Born 1973, Melbourne. Lives and works Melbourne
Tom Nicholson is trained in drawing, a tradition that deeply informs his practice as a way of making work out in the world, of thinking about material traces, of imagining forms not-yet-realised. Nicholson often works with historical material, the visual languages of politics and the possibilities of new kinds of monuments. He has made a number of works engaging Australia’s colonial history, articulating these histories in relation to the histories and realities of other places. He is a lecturer at Monash Art, Design & Architecture, Monash University, Melbourne.
by Kevin Murray
One hundred years ago, when Australian troops were fighting against Ottoman troops in Palestine, a group of soldiers uncovered a floor mosaic in one of the Ottoman trenches. The mosaic featured an iconography of animals like a bestiary, and was part of an early Christian church created during the reign of Emperor Justinian I in the sixth century. Struck by its beauty and cultural significance, the soldiers painstakingly removed it, despite German aeroplanes circling above. Eventually the mosaic became a founding item in the collection of the Australian War Memorial, where it was laid into the wall of the Hall of Valour. Above it, in the Hall of Memory, Napier Waller was commissioned to produce a complementary mosaic reaching up to the dome.
Tom Nicholson’s work proposes a repatriation of the Shellal Mosaic to its original hilltop near Gaza. His installation consists of crated segments based on the original design but constituted by tiles using the alternative chromatic range of Waller’s art deco work. The proposition is that the new Shellal Mosaic would be made from the tiles of the actual Waller Mosaic, reciprocating the loss of the original rather than presuming it can be annulled.
This is the third in a series of ‘comparative monuments’ by Nicholson. The series was initiated through an invitation in 2012 from Jack Persekian who was director of the Palestinian Museum during its development. In 2012 Nicholson produced Comparative monument (Palestine) based on the recurrence of the word ‘Palestine’ boldly featured in World War I memorials across Australia. Posters of nine Palestine monuments in Victoria were exhibited in Jerusalem and also posted up around Ramallah. Two years later, Comparative monument (Ma’man Allah) (2014) focused on Australian eucalyptus trees in Israel/Palestine, planted extensively by early Zionists to drain swamps and claim land.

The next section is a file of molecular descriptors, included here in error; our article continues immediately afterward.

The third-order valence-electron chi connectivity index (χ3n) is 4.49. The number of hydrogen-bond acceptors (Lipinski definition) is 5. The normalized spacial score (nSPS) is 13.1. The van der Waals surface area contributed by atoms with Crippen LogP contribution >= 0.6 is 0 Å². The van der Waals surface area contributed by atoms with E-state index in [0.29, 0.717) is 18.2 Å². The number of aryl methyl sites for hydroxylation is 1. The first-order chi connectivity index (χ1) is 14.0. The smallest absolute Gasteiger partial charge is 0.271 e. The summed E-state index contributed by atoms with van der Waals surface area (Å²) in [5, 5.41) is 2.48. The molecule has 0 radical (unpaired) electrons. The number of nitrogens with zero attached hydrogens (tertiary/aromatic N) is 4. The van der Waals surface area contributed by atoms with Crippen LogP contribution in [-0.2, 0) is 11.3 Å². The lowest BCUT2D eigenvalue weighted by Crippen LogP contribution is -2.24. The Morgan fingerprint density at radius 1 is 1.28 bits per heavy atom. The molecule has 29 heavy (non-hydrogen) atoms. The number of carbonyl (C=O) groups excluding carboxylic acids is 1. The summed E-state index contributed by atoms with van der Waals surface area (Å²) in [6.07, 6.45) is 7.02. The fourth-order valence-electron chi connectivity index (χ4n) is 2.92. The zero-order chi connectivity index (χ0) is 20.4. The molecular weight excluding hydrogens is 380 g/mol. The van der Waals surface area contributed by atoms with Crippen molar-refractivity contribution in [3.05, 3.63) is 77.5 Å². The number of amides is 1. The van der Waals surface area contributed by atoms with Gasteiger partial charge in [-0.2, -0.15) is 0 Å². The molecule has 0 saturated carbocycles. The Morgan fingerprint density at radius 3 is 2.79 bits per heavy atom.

The current third instalment, Comparative monument (Shellal) (2014-17), was made with two artisans, Rafat Al Khatib and Renan Barham, in the Mosaic Centre in Jericho. (1) Aided by his studio partner, Jamie O’Connell, Nicholson developed a numbering system to enable the transposition of Waller’s colours to the original. This transformation produces artefacts and visual knots in the mosaic, and a new iconography of animals starts to emerge, including a lyrebird and thylacine.
Nicholson’s reconstituted mosaic is presented as though it is about to be shipped to its destination. The accompanying videos include acts of personal witness: Nicholson peruses the watercolours made at the time by Sapper Francis McFarlane, which offer a tangible connection to the moment of encounter with the mosaic; while Bedouin activist Nuri el-Okbi shows the local perspective today, offering a view of the modern Israeli city of Beersheba; and then we scan the city to which many of its Palestinian residents were expelled, Gaza.
Comparative monument (Shellal) suggests productive ways of moving forward as a settler colonial society. Rather than presume that reconciliation can be a singular restoration of the past, Nicholson proposes a form of reparation based on a symbolic loss that acknowledges the original deficit.
(1) The centre was founded as a cooperative in 2000, in the wake of the Oslo Accords, by Osama Hamdan upon his return from studying architecture in Turin, Italy. While most of the centre’s work involves restoration funded by Christian churches, it also provides work in women’s prisons.